As we enter Lent, we consider what it means to put earthly things to death. This week, Chris+ Myers, Associate Rector of St. Bartholomew’s in Dallas, suggests questions we should ask ourselves in this season.

“Put to death therefore what is earthly in you: sexual immorality, impurity, passion, evil desire, and covetousness, which is idolatry. … Put on then, as God’s chosen ones, holy and beloved, compassionate hearts, kindness, humility, meekness, and patience, bearing with one another, and if one has a complaint against another, forgive each other, as the Lord has forgiven you, so also must you forgive.” Colossians 3:3;12-13

There is a steely-eyed realism to Lent, beginning as it does on Ash Wednesday with that solemn remembrance of our mortality: “Remember that you are dust, and to dust you shall return.” To be marked with ashes in this way, to take heed that we are in fact mortal, is our individual and communal acknowledgement that death is the consequence not ultimately of natural causes but of sin. The ashes speak to our mortality and to our estrangement from God without Christ.

For this reason, some might see Lent as needlessly morose, since we have all been forgiven after all. Truly, we have been forgiven, and our forgiveness is precisely the basis of our ongoing formation into the image of Christ. According to Paul in Colossians 3, it is those who have been raised with Christ, those who have been forgiven, who are called to continually put to death what is earthly in us. Lent is a season when we seriously consider what is earthly in us and what it means to put those things to death.

True, the act of putting to death earthly things in us is the continual call of Christians; but the season of Lent offers an especially intensified period of time to do this. In many ways that is what the church calendar does. Each season brings to mind in intense and vivid ways some aspect of the Christian life and some particular dimension of God’s character. In Lent, we focus on our fragility, our mortality, our need for forgiveness and healing because we are simultaneously focusing on the forgiving and gracious nature of the God we serve. Lent, in other words, is a season to pay attention to those earthly things in us that need to be put to death, so that we might continue to put on Christ.

The dynamic of putting off the things of the former self and putting on Christ is one of the reasons we fast during Lent. Fasting itself is a means of putting off earthly things, of signaling to God that we are serious about putting to death those things in us that are sources of death themselves. Many will choose to fast in some way during Lent. From my personal and pastoral experience, I would heartily recommend that you do fast from something during Lent. While fasting can never obligate God to us, He very often graciously responds to our willingness to give up something for Him. In fasting we turn the volume down on certain appetites by saying no to things we typically would say yes to, and in so doing we turn up the volume of our own attentiveness to God. When we fast from food or from certain types of media or from anything, we are saying to the earthly things in us that they are not ultimate. We say to God by fasting that we want Him to be our ultimate satisfaction.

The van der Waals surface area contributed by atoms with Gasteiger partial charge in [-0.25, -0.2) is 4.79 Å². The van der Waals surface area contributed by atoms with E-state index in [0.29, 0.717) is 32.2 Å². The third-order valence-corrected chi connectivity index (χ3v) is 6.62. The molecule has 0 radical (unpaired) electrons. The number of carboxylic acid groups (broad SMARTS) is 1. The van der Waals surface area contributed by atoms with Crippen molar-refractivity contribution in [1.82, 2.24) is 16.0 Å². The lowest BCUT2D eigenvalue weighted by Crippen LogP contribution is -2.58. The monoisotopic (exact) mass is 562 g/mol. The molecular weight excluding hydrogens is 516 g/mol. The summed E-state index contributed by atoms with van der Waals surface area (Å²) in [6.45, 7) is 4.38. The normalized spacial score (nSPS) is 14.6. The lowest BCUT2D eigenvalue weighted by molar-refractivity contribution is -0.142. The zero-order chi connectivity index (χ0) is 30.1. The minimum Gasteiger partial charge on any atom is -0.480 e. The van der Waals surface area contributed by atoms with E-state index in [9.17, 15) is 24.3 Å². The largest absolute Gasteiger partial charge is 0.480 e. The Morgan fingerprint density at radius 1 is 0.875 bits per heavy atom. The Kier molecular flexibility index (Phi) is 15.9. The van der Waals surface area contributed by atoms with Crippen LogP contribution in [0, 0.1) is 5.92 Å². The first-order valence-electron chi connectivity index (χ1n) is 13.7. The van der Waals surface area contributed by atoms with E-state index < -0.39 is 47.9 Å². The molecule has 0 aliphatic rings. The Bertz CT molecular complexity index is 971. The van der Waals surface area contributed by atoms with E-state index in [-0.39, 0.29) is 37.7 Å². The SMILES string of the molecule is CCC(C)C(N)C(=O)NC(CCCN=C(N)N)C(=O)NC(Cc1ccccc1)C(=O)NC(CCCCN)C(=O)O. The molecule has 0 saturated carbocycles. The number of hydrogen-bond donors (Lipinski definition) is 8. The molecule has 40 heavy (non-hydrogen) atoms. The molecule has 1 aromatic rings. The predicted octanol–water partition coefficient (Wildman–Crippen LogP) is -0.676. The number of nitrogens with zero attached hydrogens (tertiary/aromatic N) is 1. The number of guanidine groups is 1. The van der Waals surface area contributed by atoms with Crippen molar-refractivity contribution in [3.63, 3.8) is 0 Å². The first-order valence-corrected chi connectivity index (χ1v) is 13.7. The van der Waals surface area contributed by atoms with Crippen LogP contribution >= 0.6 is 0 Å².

In addition to fasting during Lent, some choose to take on a spiritual practice of some sort, such as almsgiving. For example, some who fast from food during Lent not only dedicate the time they would have spent eating to prayer, but they also save the money they would have otherwise spent and donate it to their church or to a charity. There are any number of examples of things to fast from or of practices you could take on in this season. My hunch is that if you spent a few moments in prayer, you would have a strong sense of the appetites God might be asking you to say no to in this season. I encourage each of you to take the time to do this. The Lord in His grace wants to meet with us during Lent. He wants to continue to form the image of His son in each of us. Paul reminds us of this in the same passage from Colossians: “You have put off the old self with its practices, and have put on the new self, which is being renewed in knowledge after the image of its creator.” (Colossians 3:9-10)

As you enter into Lent, consider asking these questions in prayer:

What might the Lord be asking me to put to death?

What might He be asking me to take on?